This article by Jamie Armstrong originally appeared in LDSLiving.
In 1844, Parley P. Pratt became the first Mormon to publish a work of LDS fiction. His story, published in newspapers across the U.S. and Europe, defended the Prophet’s character and introduced readers to the important Mormon doctrine of personal revelation.
When asked about LDS fiction, most people immediately think of authors like Gerald Lund, Josi Kilpack, or Dean Hughes. But the history of LDS fiction began over 170 years ago, starting with fledgling LDS members who were attempting to get the word out about Mormon doctrine and beliefs. Parley P. Pratt actively participated in this literary movement in the Church and became the first Mormon to publish a work of LDS fiction.
“A Dialogue Between Joseph Smith & the Devil,” also referred to as “Joe Smith and the Devil,” was first published in the New York Herald in January 1844 after Pratt wrote it one afternoon in Northbridge, Massachusetts. Pratt said of the story, “Visiting North Bridge, a short distance from Boston, and having a day’s leisure, I wrote a dialogue entitled ‘Joe Smith and the Devil,’ which was afterwards published in the New York Herald, and in various papers in America and Europe. It was finally published and republished in pamphlet form, and had a wide circulation; few persons knowing or mistrusting who was the author.”
Pratt’s short story follows a conversation Joseph Smith has with the devil—a conversation that defends the Prophet’s character and explains why the devil despises Joseph Smith but is perfectly happy with other religions. The story begins with the devil handing out fliers that read:
All the liars, swindlers, thieves, robbers, incendiaries, murderers, cheats, adulterers, harlots, blackguards, gamblers, bogus makers, idlers, busy bodies, pickpockets, vagabonds, filthy persons, and all other infidels and rebellious, disorderly persons, for a crusade against Joe Smith and the Mormons! Be quick, be quick, I say or our cause will be ruined and our kingdom overthrown by the d—-d fool of an imposter and his associates, for even now all earth and hell is [sic] in a stew.
Joseph Smith happens to be walking by and inquires why the devil is so upset with him. The devil replies, “You have made more trouble than all the ministers or people of my whole dominion have for ages past. . . . You are causing many persons to think who never thought before, and you would fain put the whole world a thinking, and then where will true religion and piety be? . . . They never will continue to uphold the good old way in which they have jogged along in peace for so many ages, and thus, Mr. Smith, you will overthrow my kingdom and leave me not a foot of ground on earth, and this is the very thing you aim at.”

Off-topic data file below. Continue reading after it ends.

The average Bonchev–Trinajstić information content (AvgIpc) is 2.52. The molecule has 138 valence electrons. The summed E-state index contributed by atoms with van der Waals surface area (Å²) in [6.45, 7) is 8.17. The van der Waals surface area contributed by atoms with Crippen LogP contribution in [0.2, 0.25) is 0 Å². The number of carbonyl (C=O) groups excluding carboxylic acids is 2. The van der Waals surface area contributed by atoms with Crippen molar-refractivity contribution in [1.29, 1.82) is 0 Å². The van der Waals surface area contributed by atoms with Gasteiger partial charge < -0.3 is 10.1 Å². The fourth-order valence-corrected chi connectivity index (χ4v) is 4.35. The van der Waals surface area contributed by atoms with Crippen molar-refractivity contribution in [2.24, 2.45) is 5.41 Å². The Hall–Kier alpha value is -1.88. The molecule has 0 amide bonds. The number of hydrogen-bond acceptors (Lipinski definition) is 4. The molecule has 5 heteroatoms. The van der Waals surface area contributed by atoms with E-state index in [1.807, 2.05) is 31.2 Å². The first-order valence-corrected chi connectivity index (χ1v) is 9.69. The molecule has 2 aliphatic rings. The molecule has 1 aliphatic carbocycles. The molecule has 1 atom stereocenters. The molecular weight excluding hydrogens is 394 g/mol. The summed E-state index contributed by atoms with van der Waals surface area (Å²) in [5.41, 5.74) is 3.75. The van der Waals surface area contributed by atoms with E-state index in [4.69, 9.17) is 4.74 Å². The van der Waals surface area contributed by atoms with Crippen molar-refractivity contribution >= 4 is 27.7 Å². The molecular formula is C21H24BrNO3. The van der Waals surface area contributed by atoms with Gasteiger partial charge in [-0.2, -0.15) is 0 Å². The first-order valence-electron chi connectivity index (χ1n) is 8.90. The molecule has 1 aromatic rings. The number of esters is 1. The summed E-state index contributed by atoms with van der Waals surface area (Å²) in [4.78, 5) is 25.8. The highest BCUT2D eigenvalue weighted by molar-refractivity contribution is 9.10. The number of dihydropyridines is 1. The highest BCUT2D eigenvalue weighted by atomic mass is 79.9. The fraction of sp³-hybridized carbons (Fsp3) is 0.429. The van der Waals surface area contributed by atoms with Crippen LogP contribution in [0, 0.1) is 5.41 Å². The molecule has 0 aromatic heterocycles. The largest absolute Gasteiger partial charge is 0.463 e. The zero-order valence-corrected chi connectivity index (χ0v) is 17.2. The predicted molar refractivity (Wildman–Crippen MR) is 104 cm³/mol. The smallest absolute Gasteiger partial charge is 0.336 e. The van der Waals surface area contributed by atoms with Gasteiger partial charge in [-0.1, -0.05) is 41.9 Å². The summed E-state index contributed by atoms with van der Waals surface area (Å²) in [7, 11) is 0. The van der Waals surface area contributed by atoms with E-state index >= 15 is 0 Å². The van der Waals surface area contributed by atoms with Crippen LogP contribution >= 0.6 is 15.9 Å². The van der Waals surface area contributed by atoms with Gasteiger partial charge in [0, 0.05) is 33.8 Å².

The devil further explains that contrary to popular belief, he is not opposed to religion but rather embraces it—except for Mormonism. “I am decidedly in favor of all creeds, systems and forms of Christianity, of whatever name and nature,” he says, “so long as they leave out that abominable doctrine which caused me so much trouble in former times, and which, after slumbering for ages, you have again revived; I mean the doctrine of direct communication with God, by new revelation.”
Joseph Smith replies, “With nothing but a few plain, simple weapons of truth and reason, aided by revelation, we boldly make war upon your whole dominion and will never quit the field, dead or alive, till we win the battle, and deprive you of every foot of ground you possess. . . . I shall be prepared to receive those whom you may excite against me, and to give them so warm a reception, that they will never discover your intended falsehood, but will find all your representations of my greatness to be a reality—so do your worst. I defy you.”
In anger, the devil turns to leave, but then changes his mind. “What is the use of parting enemies?” he says. “The fact is, you go in for the wheat and I for the tares. Both must be harvested; are we not fellow laborers? I can make no use of the wheat, nor you of the tares even if we had them; we each claim our own, I for the burning, you for the barn. Come then, give the poor old Devil his due, and let’s be friends.”
The Prophet agrees, and they shake hands. “I neither want yours, nor you mine—a man free from prejudice will give the Devil his due,” Joseph Smith says. “Come, here is the right hand of fellowship. You to the tares, and I to the wheat.”
With their new understanding, the story concludes with the devil and Joseph Smith toasting one another.
“Here’s to my good friend, Joe Smith,” the devil says. “May all sorts of ill-luck befall him, and may he never be suffered to enter my kingdom, either in time or eternity, for he would almost make me forget that I am a devil, and make a gentleman of me, while he gently overthrows my government at the same time that he wins my friendship.”
The Prophet replies, “Here to his Satanic Majesty; may he be driven from the earth and be forced to put to sea in a stone canoe with an iron paddle, and may the canoe sink, and a shark swallow the canoe and its royal freight and an alligator swallow the shark and may the alligator be bound in the northwest corner of hell, the door be locked, key lost, and a blind man hunting for it.”